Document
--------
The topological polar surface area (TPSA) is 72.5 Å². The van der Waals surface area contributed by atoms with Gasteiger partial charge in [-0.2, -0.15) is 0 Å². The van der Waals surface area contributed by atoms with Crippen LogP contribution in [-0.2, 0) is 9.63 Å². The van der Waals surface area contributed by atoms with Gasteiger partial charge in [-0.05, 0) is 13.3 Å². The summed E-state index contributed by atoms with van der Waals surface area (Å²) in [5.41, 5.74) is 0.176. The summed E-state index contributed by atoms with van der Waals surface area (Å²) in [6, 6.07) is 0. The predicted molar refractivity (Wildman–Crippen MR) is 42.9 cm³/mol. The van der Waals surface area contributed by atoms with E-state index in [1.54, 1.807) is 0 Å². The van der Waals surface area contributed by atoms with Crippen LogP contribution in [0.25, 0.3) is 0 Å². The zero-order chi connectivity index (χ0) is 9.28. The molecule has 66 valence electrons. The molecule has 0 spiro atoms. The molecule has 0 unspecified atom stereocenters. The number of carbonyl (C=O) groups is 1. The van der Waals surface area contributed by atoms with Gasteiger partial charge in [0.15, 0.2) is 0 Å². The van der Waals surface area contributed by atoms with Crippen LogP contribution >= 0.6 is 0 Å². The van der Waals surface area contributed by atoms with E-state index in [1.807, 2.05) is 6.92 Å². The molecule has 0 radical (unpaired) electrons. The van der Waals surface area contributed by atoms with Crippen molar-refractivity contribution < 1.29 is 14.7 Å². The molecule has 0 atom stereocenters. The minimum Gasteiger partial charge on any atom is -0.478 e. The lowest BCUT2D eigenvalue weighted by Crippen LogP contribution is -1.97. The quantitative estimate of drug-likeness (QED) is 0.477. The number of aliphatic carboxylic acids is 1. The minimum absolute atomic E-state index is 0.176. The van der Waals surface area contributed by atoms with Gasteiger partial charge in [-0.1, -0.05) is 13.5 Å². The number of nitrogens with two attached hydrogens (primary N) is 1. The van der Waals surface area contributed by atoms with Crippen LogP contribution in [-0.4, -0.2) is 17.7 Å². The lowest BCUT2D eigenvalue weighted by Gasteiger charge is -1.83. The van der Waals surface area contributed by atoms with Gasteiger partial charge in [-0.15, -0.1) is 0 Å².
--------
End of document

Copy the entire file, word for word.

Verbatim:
The topological polar surface area (TPSA) is 72.5 Å². The van der Waals surface area contributed by atoms with Gasteiger partial charge in [-0.2, -0.15) is 0 Å². The van der Waals surface area contributed by atoms with Crippen LogP contribution in [-0.2, 0) is 9.63 Å². The van der Waals surface area contributed by atoms with Gasteiger partial charge in [-0.05, 0) is 13.3 Å². The summed E-state index contributed by atoms with van der Waals surface area (Å²) in [5.41, 5.74) is 0.176. The summed E-state index contributed by atoms with van der Waals surface area (Å²) in [6, 6.07) is 0. The predicted molar refractivity (Wildman–Crippen MR) is 42.9 cm³/mol. The van der Waals surface area contributed by atoms with E-state index in [1.54, 1.807) is 0 Å². The van der Waals surface area contributed by atoms with Crippen LogP contribution in [0.25, 0.3) is 0 Å². The zero-order chi connectivity index (χ0) is 9.28. The molecule has 66 valence electrons. The molecule has 0 spiro atoms. The molecule has 0 unspecified atom stereocenters. The number of carbonyl (C=O) groups is 1. The van der Waals surface area contributed by atoms with Gasteiger partial charge in [0.15, 0.2) is 0 Å². The van der Waals surface area contributed by atoms with Crippen LogP contribution >= 0.6 is 0 Å². The van der Waals surface area contributed by atoms with E-state index in [1.807, 2.05) is 6.92 Å². The molecule has 0 radical (unpaired) electrons. The van der Waals surface area contributed by atoms with Crippen molar-refractivity contribution < 1.29 is 14.7 Å². The molecule has 0 atom stereocenters. The minimum Gasteiger partial charge on any atom is -0.478 e. The lowest BCUT2D eigenvalue weighted by Crippen LogP contribution is -1.97. The quantitative estimate of drug-likeness (QED) is 0.477. The number of aliphatic carboxylic acids is 1. The minimum absolute atomic E-state index is 0.176. The van der Waals surface area contributed by atoms with Gasteiger partial charge in [-0.1, -0.05) is 13.5 Å². The number of nitrogens with two attached hydrogens (primary N) is 1. The van der Waals surface area contributed by atoms with Crippen LogP contribution in [-0.4, -0.2) is 17.7 Å². The lowest BCUT2D eigenvalue weighted by Gasteiger charge is -1.83. The van der Waals surface area contributed by atoms with Gasteiger partial charge in [-0.15, -0.1) is 0 Å².